These businesses “typically have more produce, fresh grocery, and shelf-stable foods to donate,” according to CalRecycle.

A second tier of businesses – including restaurants, hotels, large venues and event centers, and more – will need to donate edible food beginning in 2024.

Some local jurisdictions are helping to provide outreach and assistance.

“One aspect that we’re supporting our cities with is connecting with food recovery organizations,” said Alma Freeman, a program manager at StopWaste in Alameda County.

In some cases, donation arrangements between food generators and food recovery organizations have been in place prior to the mandate. This might be a nonprofit food donation group accepting edible food from a grocery store, for example.

Keller noted that in Humboldt County, there are a number of food banks that have been “really ahead of the curve” when it comes to saving and donating edible food.

“Our county, as a whole, we do that pretty well,” he said.

With SB 1383 will come inspections and enforcement of these requirements.

Advocates seek financial assistance

The organics mandates present significant financial burdens for some local governments.

“At this point, it’s become essentially 25% of our budget,” said Becerra of StopWaste, noting that most of that is staff time. He said the agency has an $11 million annual budget.

The financial considerations are even more pronounced in rural counties. Keller, in Humboldt County, said some of the requirements associated with the collection mandate will be expensive to meet. He gave the example of ensuring collection totes are uniform.

“That’s an enormous amount of money to jurisdictions that aren’t LA, San Diego,” he said.

The League of California Cities, Californians Against Waste and others wrote to state lawmakers earlier this year, asking for $225 million in local assistance for cities tasked with implementing the organics mandate. The letter noted that the $225 million alone would be insufficient for the state to meet the organics targets.

“The first compliance obligations for local governments begin in early 2022 and local governments are working to develop a comprehensive suite of local collection, enforcement, and funding programs,” the signatories wrote in a joint letter. “These activities include hiring new staff and consultants, adopting ordinances, arranging for appropriate collection services, establishing inspection and enforcement programs, procuring recovered organic waste products, providing education and outreach, developing edible food recovery programs, and reporting to CalRecycle.”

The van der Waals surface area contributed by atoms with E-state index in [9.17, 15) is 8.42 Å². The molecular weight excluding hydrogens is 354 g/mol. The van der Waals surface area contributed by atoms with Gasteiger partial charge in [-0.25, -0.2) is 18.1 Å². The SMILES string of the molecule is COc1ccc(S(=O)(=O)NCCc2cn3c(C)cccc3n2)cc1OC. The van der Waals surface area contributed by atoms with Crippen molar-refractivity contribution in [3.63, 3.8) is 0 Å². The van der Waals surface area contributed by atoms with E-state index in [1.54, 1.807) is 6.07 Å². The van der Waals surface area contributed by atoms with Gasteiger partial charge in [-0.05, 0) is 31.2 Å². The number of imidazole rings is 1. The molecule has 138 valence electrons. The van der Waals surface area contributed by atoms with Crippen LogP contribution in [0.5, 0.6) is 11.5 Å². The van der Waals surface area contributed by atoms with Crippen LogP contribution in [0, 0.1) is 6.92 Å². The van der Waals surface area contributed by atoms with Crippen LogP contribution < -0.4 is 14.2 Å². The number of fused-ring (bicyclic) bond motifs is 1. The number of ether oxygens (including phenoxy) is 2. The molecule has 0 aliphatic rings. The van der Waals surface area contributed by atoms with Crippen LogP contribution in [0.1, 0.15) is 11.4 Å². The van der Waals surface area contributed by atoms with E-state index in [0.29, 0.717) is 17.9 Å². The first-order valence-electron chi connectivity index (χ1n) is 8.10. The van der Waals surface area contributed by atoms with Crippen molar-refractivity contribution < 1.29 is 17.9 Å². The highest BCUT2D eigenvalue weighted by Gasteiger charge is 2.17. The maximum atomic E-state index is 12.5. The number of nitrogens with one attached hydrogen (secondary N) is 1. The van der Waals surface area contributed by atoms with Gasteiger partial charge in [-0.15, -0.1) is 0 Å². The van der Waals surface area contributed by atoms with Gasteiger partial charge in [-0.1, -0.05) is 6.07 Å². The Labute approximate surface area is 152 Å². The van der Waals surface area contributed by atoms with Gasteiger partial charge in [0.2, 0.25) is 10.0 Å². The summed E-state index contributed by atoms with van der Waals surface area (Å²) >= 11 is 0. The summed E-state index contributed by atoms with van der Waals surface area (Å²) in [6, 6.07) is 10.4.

The League requested the legislature provide minimum payments of $200,000 to each county and $125,000 to each city in the state. Additional funding was requested for cities and counties on a per-capita basis.

A similar budget request was signed by numerous jurisdictions, advocacy groups and companies, including Waste Management and Republic Services.

A state-commissioned impact assessment for the organics mandates estimated implementation costs would total $20.9 billion between 2019 and 2030.

A budget summary indicates the 2021-22 budget ultimately allocated $60 million to SB 1383 local jurisdiction implementation grants, $90 million to organic infrastructure grants, and smaller grant funds to bolster co-digestion, composting and edible food recovery efforts.

Pandemic piles on

During the last round of comments on the regulatory development, received from April 2020 through May 2020, many cities described concerns with spending resources on organics diversion while strained by the pandemic.

“Like the State of California, local jurisdictions are experiencing significant budget shortfalls due to the COVID-19 pandemic,” wrote Wendy Sommer, then-executive director of StopWaste. “Staff lay-offs are expected, and many cities have still not recovered from the previous recession and were already understaffed, questioning how they would find the resources to implement SB 1383.”

CalRecycle responded to many of the comments, noting that the agency lacks the discretion to delay many of the regulations because SB 1383 set into statute a 75% organics diversion mandate the state must hit by 2025.

This rate “will not be achieved if implementation of the regulatory requirements that are designed to achieve this target are significantly delayed,” the agency wrote.

However, CalRecycle told jurisdictions it acknowledges the difficulties the pandemic caused for local governments, and that the agency will focus on providing technical assistance in response to these hurdles.

The agency said it will work on “compliance assistance first and reserve enforcement discretion for egregious offenders.”